Study Suggests

This study suggests that the topical use of wormwood (possibly as the tincture and perhaps combined with other acaricidal plants) could be an effective strategy for controlling ticks in dogs. A clinical trial would be the next step.
The use of plants for improving animal health is also being applied to control diseases in organic livestock. This topic was recently the subject of a systematic review that found a total of 590 plant species were used for animal treatment in Europe.3 Most of the research was from France, Italy and Turkey. Again the use of wormwood, in this instance to treat parasites in cattle, featured strongly.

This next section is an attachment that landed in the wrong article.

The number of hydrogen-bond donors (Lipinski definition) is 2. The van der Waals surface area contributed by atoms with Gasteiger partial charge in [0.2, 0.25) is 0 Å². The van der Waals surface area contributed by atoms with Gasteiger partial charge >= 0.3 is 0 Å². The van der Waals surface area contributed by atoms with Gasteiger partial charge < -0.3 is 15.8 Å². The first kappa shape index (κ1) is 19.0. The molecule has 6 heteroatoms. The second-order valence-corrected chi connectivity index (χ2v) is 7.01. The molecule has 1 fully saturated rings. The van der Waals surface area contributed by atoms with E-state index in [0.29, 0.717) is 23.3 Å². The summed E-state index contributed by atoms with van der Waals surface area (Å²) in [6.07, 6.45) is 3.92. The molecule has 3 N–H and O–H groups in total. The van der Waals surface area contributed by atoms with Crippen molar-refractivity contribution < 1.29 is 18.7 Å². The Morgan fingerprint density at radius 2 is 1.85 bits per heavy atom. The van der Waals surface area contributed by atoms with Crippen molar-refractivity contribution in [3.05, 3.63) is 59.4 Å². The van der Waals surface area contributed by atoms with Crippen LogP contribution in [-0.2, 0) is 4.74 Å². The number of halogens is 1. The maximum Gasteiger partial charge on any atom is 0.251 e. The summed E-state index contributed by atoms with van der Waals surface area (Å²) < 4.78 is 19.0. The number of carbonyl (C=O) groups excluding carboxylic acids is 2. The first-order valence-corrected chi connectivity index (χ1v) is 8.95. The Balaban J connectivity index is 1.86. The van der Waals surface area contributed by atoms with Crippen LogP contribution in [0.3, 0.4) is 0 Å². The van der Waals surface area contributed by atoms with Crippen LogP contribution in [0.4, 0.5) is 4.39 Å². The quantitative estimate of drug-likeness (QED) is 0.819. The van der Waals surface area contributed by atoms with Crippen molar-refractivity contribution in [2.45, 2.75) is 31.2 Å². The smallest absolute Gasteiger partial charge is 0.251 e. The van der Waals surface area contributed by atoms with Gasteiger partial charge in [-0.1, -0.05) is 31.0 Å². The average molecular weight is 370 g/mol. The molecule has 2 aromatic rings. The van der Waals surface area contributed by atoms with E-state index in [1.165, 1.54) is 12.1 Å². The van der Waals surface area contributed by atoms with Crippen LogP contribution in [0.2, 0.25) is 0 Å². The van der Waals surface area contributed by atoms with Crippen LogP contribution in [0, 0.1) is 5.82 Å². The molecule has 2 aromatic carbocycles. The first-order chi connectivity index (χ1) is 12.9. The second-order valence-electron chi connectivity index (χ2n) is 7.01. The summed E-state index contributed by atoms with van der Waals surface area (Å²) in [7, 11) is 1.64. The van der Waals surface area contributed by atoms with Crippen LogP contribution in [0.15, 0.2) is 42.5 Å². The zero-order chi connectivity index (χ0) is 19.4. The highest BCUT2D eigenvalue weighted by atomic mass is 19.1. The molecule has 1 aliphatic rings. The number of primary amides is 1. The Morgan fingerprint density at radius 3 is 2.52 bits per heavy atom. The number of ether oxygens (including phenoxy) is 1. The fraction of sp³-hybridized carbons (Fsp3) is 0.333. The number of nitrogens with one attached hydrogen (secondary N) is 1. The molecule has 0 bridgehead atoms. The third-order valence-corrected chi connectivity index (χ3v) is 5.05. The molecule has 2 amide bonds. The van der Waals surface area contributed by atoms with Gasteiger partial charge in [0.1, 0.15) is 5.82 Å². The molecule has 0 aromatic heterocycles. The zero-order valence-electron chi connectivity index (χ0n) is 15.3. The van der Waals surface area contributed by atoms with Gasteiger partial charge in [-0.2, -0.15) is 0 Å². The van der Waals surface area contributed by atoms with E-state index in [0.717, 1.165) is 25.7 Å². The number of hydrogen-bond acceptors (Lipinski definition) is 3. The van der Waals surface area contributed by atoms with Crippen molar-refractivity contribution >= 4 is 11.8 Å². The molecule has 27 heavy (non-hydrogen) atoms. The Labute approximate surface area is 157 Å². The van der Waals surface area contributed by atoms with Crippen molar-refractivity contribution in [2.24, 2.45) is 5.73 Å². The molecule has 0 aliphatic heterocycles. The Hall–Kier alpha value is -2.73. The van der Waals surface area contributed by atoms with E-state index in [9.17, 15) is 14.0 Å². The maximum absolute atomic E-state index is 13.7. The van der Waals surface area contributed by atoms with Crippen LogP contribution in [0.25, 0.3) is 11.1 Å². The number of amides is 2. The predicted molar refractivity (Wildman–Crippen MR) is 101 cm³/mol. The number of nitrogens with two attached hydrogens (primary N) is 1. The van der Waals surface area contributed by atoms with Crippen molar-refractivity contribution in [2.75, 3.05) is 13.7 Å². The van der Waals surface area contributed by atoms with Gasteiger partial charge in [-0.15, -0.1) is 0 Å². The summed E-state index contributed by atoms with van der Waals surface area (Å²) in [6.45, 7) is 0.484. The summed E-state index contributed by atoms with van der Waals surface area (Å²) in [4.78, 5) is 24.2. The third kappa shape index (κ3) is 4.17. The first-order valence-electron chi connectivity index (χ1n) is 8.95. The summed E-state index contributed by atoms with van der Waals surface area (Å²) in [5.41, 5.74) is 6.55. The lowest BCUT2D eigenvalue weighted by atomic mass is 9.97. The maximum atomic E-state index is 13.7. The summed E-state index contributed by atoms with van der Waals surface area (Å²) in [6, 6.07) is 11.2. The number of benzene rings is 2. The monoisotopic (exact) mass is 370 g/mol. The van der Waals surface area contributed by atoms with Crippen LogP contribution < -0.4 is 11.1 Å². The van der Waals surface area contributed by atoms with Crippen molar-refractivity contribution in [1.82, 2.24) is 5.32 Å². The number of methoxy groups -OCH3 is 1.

A different antiparasitic wormwood species, sweet wormwood or qing hao (Artemisia annua) made world headlines late in 2015 when Tu Youyou deservedly shared the Nobel Prize for medicine for her discovery of the potent and novel anti-malarial compound artemisinin. This has clearly demonstrated to the world the value of ethnomedicine-based discovery and the relatively untapped potential of medicinal plants. It was a landmark event for herbal clinicians and puts paid to the nonsense that “anything worthwhile in medicinal herbs has already been discovered decades ago”.